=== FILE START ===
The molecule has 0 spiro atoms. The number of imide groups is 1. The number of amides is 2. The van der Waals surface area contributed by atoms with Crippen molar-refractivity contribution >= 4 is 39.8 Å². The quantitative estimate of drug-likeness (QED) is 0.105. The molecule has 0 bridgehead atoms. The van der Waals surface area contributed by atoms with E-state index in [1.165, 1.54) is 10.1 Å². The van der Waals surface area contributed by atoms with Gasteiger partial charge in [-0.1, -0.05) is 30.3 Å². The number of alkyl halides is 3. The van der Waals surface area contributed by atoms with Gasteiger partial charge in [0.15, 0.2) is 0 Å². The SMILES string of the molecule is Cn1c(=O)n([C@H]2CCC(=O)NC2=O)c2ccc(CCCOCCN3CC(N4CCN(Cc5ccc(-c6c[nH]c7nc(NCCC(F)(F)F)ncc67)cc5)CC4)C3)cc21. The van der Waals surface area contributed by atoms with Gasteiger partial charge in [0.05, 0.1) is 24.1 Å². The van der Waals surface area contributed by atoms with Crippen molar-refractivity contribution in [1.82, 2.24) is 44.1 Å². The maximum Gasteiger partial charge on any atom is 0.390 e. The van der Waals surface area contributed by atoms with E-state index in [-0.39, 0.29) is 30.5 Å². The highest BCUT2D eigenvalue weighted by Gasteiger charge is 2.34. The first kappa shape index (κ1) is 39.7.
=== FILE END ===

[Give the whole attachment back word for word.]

The molecule has 0 spiro atoms. The number of imide groups is 1. The number of amides is 2. The van der Waals surface area contributed by atoms with Crippen molar-refractivity contribution >= 4 is 39.8 Å². The quantitative estimate of drug-likeness (QED) is 0.105. The molecule has 0 bridgehead atoms. The van der Waals surface area contributed by atoms with E-state index in [1.165, 1.54) is 10.1 Å². The van der Waals surface area contributed by atoms with Gasteiger partial charge in [-0.1, -0.05) is 30.3 Å². The number of alkyl halides is 3. The van der Waals surface area contributed by atoms with Gasteiger partial charge in [0.15, 0.2) is 0 Å². The SMILES string of the molecule is Cn1c(=O)n([C@H]2CCC(=O)NC2=O)c2ccc(CCCOCCN3CC(N4CCN(Cc5ccc(-c6c[nH]c7nc(NCCC(F)(F)F)ncc67)cc5)CC4)C3)cc21. The van der Waals surface area contributed by atoms with Gasteiger partial charge in [0.05, 0.1) is 24.1 Å². The van der Waals surface area contributed by atoms with Crippen molar-refractivity contribution in [1.82, 2.24) is 44.1 Å². The maximum Gasteiger partial charge on any atom is 0.390 e. The van der Waals surface area contributed by atoms with E-state index in [-0.39, 0.29) is 30.5 Å². The highest BCUT2D eigenvalue weighted by Gasteiger charge is 2.34. The first kappa shape index (κ1) is 39.7.